Categories
Security

Slowly Moving The Web To HTTPS

The EFF has a pretty good post on the move to make HTTPS closer to the new normal on the web. It’s hardly normal yet, but it’s improving. Already some of the bigger sites on the internet like Google, Facebook and Twitter are serving up HTTPS for almost everything. They do it for security as well as performance (SPDY).

In the longer run (few years from now) I wouldn’t be surprised if the majority of web traffic starts moving over HTTPS. This will not be well accepted by many institutions including all governments, but it’s certainly better for people, especially those in nations who restrict speech and rights the most. We’ll also see a lot of legislation to only use encryption methods with known vulnerabilities and back doors. I wouldn’t even be surprised if some countries try and break the web by using alternate means of encryption similar to what South Korea did years ago. Obviously fighting this is going to prove important.

Categories
Security

Silent Circle Finally Bringing Security To Mobile?

Silent Circle is a pretty interesting sounding app:

It’s a model for the nested cryptography of Silent Circle. The “safe room” is the iPhone processor, where all the encryption happens. By the time your text leaves the phone, it’s been completely encrypted, unrecoverable without the key. To keep the key safe, Silent Circle uses the ZRTP protocol, a dance of data drops and verifications that’s every bit as intricate as the Southern Command’s network of swipes and codes. At the end of each call, the keys are erased, so nothing can be decrypted after the fact.

This sounds like security done right. Why this is newsworthy in 2012 is what saddens me. This should be the standard, not the exception. Regardless, kudos to these folks for shedding light on what so many others are doing wrong.

Categories
Apple Security

iPhone Too Secure From Law Enforcement?

According to the US Department of Justice (DOJ) the iPhone is largely uncrackable at this point:

“I can tell you from the Department of Justice perspective, if that drive is encrypted, you’re done,” Ovie Carroll, director of the cyber-crime lab for the CCIPS division of the Department of Justice, said earlier this month during his presentation at DFRWS. “When conducting criminal investigations, if you pull the power on a drive that is whole-disk encrypted you have lost any chance of recovering that data.”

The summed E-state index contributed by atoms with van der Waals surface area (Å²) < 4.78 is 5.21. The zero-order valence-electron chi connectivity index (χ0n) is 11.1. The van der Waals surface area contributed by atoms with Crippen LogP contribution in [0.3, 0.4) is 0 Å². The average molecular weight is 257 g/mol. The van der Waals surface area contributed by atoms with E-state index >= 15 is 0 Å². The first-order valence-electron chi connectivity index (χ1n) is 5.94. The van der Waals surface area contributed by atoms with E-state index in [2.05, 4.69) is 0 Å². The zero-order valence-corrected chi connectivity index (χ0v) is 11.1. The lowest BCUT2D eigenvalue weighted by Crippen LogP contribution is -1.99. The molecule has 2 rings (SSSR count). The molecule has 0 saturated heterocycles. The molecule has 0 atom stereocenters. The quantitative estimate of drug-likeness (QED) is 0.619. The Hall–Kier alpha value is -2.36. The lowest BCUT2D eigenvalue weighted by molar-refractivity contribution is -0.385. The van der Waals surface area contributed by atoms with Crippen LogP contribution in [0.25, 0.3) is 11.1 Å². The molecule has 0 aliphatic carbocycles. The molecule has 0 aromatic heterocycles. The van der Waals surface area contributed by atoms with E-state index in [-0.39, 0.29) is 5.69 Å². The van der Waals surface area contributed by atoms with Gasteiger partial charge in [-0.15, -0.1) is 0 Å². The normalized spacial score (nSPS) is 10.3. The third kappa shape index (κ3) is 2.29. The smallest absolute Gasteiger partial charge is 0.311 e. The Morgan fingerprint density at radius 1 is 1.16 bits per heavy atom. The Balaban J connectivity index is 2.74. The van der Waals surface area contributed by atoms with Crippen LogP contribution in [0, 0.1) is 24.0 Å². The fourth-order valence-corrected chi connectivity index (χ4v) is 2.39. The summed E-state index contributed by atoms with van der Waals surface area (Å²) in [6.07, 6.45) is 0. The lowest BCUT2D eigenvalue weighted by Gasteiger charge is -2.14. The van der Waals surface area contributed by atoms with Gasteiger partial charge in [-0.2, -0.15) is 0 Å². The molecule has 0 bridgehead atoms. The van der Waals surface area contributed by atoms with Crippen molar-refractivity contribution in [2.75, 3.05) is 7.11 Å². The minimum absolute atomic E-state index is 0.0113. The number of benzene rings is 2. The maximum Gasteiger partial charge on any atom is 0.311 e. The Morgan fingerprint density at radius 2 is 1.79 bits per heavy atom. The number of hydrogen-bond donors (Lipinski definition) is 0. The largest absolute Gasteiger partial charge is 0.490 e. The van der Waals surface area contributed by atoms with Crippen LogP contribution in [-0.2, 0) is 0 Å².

Of course there are a fair number of tools out there for iOS 4 and below including UFED Ultimate and XRY. There is a lack of iOS 5 tools, at least that are being publicly advertised.

However, there’s arguably little need for such a tool anymore. As users put data on in “the cloud”, law enforcement doesn’t even need the physical phone, they can just send a request to Apple (or Google) for the data they want. I suspect this is at least part of what Steve Wozniak was talking about when he mentioned “horrible problems” in the next five years. It’s worth noting Apple has almost zero transparency regarding law enforcement requests and how they are vetted. It’s not even clear a warrant is necessary to request data. The law certainly isn’t clear in that regard.

If anything, I think it’s becoming easier for law enforcement, not harder.

Categories
Security

GPRS Cracked

I mentioned the work of Karsten Nohl to expose how insecure cell phones really are back in 2009. It’s great work since many people assume cell phones are secure, while they likely aren’t nearly as secure as one would think or hope. He’s done a lot more since then as The Register reports:

“The interception software to be released tomorrow puts GPRS operators with no encryption at an immediate risk,” he told The Register on Tuesday evening. “All other GPRS networks are affected by the cryptanalysis that will be presented but not released at tomorrow’s conference. Those operators will hopefully implement stronger encryption in the time it takes others to re-implement our attacks.”

As the article goes on to say, most use none or weak encryption.

In 2010, he bundled many of the various tools he helped develop into a comprehensive piece of software that gave amateurs the means to carry out many of the attacks. That same year, other cryptographers cracked the encryption scheme protecting 3G phone calls before the so-called Kasumi cipher had even gone into commercial use.

So your best bet to make a secure call right now is to use Skype on a smart phone. So far it doesn’t seem anyone has cracked Skype’s security. If Skype has a backdoor or known vulnerabilities is questionable. If they were considered a phone company (they insist they aren’t) they would be subject to CALEA.

Bottom line: Don’t assume a cell phone call is secure.

Categories
Photo A Day 2011

Project 365 Week 13

Another week, another set. The end of this set and the next set is going to be a bit week, I’ve been fighting a cold among other things that have been distracting me. That said, I kinda like how “Along the NEC” and “Cheap Hack” turned out.

Categories
Mozilla Security Web Development

Wanted: Native JS Encryption